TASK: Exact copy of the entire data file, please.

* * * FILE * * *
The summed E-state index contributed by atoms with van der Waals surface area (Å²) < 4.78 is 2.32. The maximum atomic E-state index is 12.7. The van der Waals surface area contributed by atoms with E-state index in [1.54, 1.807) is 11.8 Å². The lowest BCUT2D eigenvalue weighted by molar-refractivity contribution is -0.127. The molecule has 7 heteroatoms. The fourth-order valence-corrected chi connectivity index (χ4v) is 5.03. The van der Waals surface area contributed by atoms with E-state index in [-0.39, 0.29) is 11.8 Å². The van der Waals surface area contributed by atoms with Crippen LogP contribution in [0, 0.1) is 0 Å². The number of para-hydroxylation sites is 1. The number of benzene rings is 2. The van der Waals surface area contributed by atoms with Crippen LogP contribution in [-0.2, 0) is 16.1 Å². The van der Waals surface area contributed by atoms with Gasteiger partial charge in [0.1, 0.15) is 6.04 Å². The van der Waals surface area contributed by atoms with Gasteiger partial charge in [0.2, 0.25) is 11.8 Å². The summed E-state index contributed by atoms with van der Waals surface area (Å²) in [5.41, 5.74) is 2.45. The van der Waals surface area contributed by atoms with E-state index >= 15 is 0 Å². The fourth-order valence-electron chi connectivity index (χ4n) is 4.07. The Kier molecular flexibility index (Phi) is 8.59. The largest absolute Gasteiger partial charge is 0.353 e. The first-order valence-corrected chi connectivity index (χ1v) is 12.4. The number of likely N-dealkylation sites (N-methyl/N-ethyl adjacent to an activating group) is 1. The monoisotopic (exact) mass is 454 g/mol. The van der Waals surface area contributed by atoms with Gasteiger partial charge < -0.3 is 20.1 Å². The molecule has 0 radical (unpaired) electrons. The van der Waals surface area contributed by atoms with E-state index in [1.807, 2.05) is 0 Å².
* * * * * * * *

The summed E-state index contributed by atoms with van der Waals surface area (Å²) < 4.78 is 2.32. The maximum atomic E-state index is 12.7. The van der Waals surface area contributed by atoms with E-state index in [1.54, 1.807) is 11.8 Å². The lowest BCUT2D eigenvalue weighted by molar-refractivity contribution is -0.127. The molecule has 7 heteroatoms. The fourth-order valence-corrected chi connectivity index (χ4v) is 5.03. The van der Waals surface area contributed by atoms with E-state index in [-0.39, 0.29) is 11.8 Å². The van der Waals surface area contributed by atoms with Crippen LogP contribution in [0, 0.1) is 0 Å². The number of para-hydroxylation sites is 1. The number of benzene rings is 2. The van der Waals surface area contributed by atoms with Crippen LogP contribution in [-0.2, 0) is 16.1 Å². The van der Waals surface area contributed by atoms with Gasteiger partial charge in [0.1, 0.15) is 6.04 Å². The van der Waals surface area contributed by atoms with Gasteiger partial charge in [0.2, 0.25) is 11.8 Å². The summed E-state index contributed by atoms with van der Waals surface area (Å²) in [5.41, 5.74) is 2.45. The van der Waals surface area contributed by atoms with E-state index >= 15 is 0 Å². The fourth-order valence-electron chi connectivity index (χ4n) is 4.07. The Kier molecular flexibility index (Phi) is 8.59. The largest absolute Gasteiger partial charge is 0.353 e. The first-order valence-corrected chi connectivity index (χ1v) is 12.4. The number of likely N-dealkylation sites (N-methyl/N-ethyl adjacent to an activating group) is 1. The monoisotopic (exact) mass is 454 g/mol. The van der Waals surface area contributed by atoms with Gasteiger partial charge < -0.3 is 20.1 Å². The molecule has 0 radical (unpaired) electrons. The van der Waals surface area contributed by atoms with E-state index in [1.807, 2.05) is 0 Å².